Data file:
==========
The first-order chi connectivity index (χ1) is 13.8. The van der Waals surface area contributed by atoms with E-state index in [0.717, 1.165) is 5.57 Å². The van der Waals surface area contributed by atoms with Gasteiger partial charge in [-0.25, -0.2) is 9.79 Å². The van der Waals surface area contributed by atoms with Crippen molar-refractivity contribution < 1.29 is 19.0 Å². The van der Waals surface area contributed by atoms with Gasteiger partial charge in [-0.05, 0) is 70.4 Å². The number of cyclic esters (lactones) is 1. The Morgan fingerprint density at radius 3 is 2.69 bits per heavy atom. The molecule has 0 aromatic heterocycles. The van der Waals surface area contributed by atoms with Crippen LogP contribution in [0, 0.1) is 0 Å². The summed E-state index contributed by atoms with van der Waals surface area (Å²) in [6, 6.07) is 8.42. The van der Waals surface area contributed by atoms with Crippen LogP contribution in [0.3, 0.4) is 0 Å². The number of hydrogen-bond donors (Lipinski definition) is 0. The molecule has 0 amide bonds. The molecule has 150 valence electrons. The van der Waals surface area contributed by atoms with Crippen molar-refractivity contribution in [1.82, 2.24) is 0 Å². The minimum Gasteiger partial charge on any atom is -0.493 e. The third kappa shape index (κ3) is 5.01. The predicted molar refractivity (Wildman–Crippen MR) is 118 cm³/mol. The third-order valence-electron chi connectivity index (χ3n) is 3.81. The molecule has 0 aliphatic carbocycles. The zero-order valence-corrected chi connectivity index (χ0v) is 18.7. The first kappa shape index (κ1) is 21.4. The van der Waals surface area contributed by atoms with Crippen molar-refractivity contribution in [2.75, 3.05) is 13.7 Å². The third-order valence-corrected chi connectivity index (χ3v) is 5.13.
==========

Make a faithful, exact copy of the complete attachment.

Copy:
The first-order chi connectivity index (χ1) is 13.8. The van der Waals surface area contributed by atoms with E-state index in [0.717, 1.165) is 5.57 Å². The van der Waals surface area contributed by atoms with Gasteiger partial charge in [-0.25, -0.2) is 9.79 Å². The van der Waals surface area contributed by atoms with Crippen molar-refractivity contribution < 1.29 is 19.0 Å². The van der Waals surface area contributed by atoms with Gasteiger partial charge in [-0.05, 0) is 70.4 Å². The number of cyclic esters (lactones) is 1. The Morgan fingerprint density at radius 3 is 2.69 bits per heavy atom. The molecule has 0 aromatic heterocycles. The van der Waals surface area contributed by atoms with Crippen LogP contribution in [0, 0.1) is 0 Å². The summed E-state index contributed by atoms with van der Waals surface area (Å²) in [6, 6.07) is 8.42. The van der Waals surface area contributed by atoms with Crippen LogP contribution in [0.3, 0.4) is 0 Å². The number of hydrogen-bond donors (Lipinski definition) is 0. The molecule has 0 amide bonds. The molecule has 150 valence electrons. The van der Waals surface area contributed by atoms with Crippen molar-refractivity contribution in [1.82, 2.24) is 0 Å². The minimum Gasteiger partial charge on any atom is -0.493 e. The third kappa shape index (κ3) is 5.01. The predicted molar refractivity (Wildman–Crippen MR) is 118 cm³/mol. The third-order valence-electron chi connectivity index (χ3n) is 3.81. The molecule has 0 aliphatic carbocycles. The zero-order valence-corrected chi connectivity index (χ0v) is 18.7. The first kappa shape index (κ1) is 21.4. The van der Waals surface area contributed by atoms with Crippen molar-refractivity contribution in [2.75, 3.05) is 13.7 Å². The third-order valence-corrected chi connectivity index (χ3v) is 5.13.